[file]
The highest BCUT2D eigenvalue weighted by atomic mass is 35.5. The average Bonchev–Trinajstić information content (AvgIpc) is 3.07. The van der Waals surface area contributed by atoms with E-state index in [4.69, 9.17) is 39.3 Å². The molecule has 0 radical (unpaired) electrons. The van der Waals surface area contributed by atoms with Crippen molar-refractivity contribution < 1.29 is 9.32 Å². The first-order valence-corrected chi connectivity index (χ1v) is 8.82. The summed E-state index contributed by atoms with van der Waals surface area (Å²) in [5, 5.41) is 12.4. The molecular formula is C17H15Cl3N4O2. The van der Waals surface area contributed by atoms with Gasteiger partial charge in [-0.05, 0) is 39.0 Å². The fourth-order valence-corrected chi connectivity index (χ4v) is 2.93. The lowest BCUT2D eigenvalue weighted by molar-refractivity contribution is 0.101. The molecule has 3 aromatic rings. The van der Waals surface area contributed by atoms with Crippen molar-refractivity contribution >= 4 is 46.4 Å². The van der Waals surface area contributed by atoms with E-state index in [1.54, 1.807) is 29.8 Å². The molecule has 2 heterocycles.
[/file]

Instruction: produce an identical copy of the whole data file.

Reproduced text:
The highest BCUT2D eigenvalue weighted by atomic mass is 35.5. The average Bonchev–Trinajstić information content (AvgIpc) is 3.07. The van der Waals surface area contributed by atoms with E-state index in [4.69, 9.17) is 39.3 Å². The molecule has 0 radical (unpaired) electrons. The van der Waals surface area contributed by atoms with Crippen molar-refractivity contribution < 1.29 is 9.32 Å². The first-order valence-corrected chi connectivity index (χ1v) is 8.82. The summed E-state index contributed by atoms with van der Waals surface area (Å²) in [5, 5.41) is 12.4. The molecular formula is C17H15Cl3N4O2. The van der Waals surface area contributed by atoms with Gasteiger partial charge in [-0.05, 0) is 39.0 Å². The fourth-order valence-corrected chi connectivity index (χ4v) is 2.93. The lowest BCUT2D eigenvalue weighted by molar-refractivity contribution is 0.101. The molecule has 3 aromatic rings. The van der Waals surface area contributed by atoms with Crippen molar-refractivity contribution >= 4 is 46.4 Å². The van der Waals surface area contributed by atoms with E-state index in [1.54, 1.807) is 29.8 Å². The molecule has 2 heterocycles.